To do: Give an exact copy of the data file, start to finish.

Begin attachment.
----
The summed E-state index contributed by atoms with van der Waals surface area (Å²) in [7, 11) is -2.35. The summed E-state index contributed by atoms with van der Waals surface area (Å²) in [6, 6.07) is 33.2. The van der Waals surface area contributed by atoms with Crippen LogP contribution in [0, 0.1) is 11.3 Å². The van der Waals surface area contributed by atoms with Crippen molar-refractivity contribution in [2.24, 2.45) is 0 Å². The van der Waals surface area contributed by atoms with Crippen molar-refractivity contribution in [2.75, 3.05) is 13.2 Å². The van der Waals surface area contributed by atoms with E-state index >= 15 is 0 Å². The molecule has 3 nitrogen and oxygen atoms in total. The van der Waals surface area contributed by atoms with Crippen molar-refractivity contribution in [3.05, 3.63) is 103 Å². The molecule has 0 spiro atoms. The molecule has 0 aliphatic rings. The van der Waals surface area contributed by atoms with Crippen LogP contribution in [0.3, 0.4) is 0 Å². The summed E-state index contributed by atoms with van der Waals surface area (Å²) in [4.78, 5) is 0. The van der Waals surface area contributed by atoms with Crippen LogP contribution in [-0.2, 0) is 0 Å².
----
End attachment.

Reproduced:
The summed E-state index contributed by atoms with van der Waals surface area (Å²) in [7, 11) is -2.35. The summed E-state index contributed by atoms with van der Waals surface area (Å²) in [6, 6.07) is 33.2. The van der Waals surface area contributed by atoms with Crippen LogP contribution in [0, 0.1) is 11.3 Å². The van der Waals surface area contributed by atoms with Crippen molar-refractivity contribution in [2.24, 2.45) is 0 Å². The van der Waals surface area contributed by atoms with Crippen molar-refractivity contribution in [2.75, 3.05) is 13.2 Å². The van der Waals surface area contributed by atoms with E-state index >= 15 is 0 Å². The molecule has 3 nitrogen and oxygen atoms in total. The van der Waals surface area contributed by atoms with Crippen molar-refractivity contribution in [3.05, 3.63) is 103 Å². The molecule has 0 spiro atoms. The molecule has 0 aliphatic rings. The van der Waals surface area contributed by atoms with Crippen LogP contribution in [0.3, 0.4) is 0 Å². The summed E-state index contributed by atoms with van der Waals surface area (Å²) in [4.78, 5) is 0. The van der Waals surface area contributed by atoms with Crippen LogP contribution in [-0.2, 0) is 0 Å².